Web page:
If members` interests are securitized, they are also considered securities. As a secure party, you should review organizational documents to determine if the "opt-in" label is included or if the interests of members are certified to properly enhance your safety. In recent years, the use of alternative companies such as limited liability companies, limited partnerships and general partnerships (hereinafter collectively referred to as "alternative companies") has exploded. In addition, limited liability companies have become the preferred vehicle for the creation of bankrupt remote entities in many financing transactions, which may also include mezzanine financing agreements where stakes in the limited liability company are the main guarantee of the mezzanine secured part. Therefore, it is imperative that commercial finance lawyers understand the consequences of using investments in alternative companies as collateral. Although practitioners may be inclined to treat holdings in alternative companies as shares in companies, the provisions of the Uniform Commercial Code (UCC) regarding the use of holdings in alternative companies as collateral are different from those relating to the use of shares in companies as collateral. Therefore, practitioners cannot approach the problem of perfecting a hedging interest in equity investments in alternative companies in the same way that they or she would approach perfection in company shares. This article describes (1) methods for perfecting a hedging interest in equity investments in alternative companies, (2) the mistakes practitioners often make when using equity investments in alternative companies as collateral, and (3) some useful tips that practitioners should keep in mind when using equity investments in alternative companies as collateral.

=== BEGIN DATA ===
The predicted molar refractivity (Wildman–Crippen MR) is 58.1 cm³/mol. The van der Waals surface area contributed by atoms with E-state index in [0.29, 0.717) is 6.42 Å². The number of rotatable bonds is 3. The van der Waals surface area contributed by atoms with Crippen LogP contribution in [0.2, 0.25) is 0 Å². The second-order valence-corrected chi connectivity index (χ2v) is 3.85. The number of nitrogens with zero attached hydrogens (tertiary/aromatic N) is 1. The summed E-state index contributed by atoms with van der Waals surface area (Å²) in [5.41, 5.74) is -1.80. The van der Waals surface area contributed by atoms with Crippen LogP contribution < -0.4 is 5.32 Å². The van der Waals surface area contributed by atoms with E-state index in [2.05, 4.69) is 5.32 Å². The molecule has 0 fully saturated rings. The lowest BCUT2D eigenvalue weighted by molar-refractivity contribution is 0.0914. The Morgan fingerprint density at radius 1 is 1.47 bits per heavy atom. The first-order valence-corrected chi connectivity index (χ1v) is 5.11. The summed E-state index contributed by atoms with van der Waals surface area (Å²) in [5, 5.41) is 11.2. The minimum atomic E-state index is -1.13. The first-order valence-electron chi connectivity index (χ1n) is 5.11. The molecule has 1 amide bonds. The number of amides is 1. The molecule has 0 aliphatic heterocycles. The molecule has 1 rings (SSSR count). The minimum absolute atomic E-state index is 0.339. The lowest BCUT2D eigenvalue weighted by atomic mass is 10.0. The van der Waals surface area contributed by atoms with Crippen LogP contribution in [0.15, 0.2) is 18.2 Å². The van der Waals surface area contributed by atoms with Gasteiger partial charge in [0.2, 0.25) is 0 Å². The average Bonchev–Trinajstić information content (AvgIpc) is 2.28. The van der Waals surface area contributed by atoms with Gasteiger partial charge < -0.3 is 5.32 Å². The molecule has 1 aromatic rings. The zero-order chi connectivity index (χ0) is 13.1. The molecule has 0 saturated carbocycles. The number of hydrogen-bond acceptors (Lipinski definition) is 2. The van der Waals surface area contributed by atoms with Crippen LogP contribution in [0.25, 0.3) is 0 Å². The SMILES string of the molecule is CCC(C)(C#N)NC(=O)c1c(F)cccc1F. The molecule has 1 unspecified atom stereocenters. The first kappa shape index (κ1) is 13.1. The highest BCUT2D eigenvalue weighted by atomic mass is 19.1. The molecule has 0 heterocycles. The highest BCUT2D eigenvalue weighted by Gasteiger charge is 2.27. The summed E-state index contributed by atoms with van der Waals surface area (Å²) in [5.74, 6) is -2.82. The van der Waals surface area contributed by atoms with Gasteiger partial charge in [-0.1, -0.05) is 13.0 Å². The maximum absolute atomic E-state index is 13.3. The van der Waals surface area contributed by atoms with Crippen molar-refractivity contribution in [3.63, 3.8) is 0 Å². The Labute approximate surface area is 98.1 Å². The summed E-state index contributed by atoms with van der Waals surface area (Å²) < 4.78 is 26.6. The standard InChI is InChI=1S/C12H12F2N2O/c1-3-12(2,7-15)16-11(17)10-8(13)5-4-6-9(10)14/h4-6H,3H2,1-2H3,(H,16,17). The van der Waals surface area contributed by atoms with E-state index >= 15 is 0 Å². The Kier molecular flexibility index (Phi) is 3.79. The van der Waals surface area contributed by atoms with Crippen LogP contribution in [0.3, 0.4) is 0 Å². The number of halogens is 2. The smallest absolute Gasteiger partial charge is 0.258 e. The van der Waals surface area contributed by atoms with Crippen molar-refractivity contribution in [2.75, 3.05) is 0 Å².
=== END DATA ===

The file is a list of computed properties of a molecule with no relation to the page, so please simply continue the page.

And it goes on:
This article will focus primarily on the relevant provisions of the UCC regarding the use of investments in alternative companies as collateral, but to the extent that reference is made to the laws governing alternative companies, it will refer to the Delaware Limited Liability Company Act and the Delaware Revised Uniform Limited Partnership Act. However, the concepts discussed will also apply to other jurisdictions that may have similar laws. Generally unimportant: Most often, members` participation in an LLC is considered generally intangible. To complete a security right in a general intangible asset, you must file a UCC-1 financing statement with the Office of the Secretary of State in the state where the person resides or where the entity was formed, depending on whether the borrower is a natural or legal person. Once you have submitted the statement of financing, your security is considered perfected. In general, among other things, the time of filing determines the order of precedence between several secured parties, with the first to file the application having priority [...].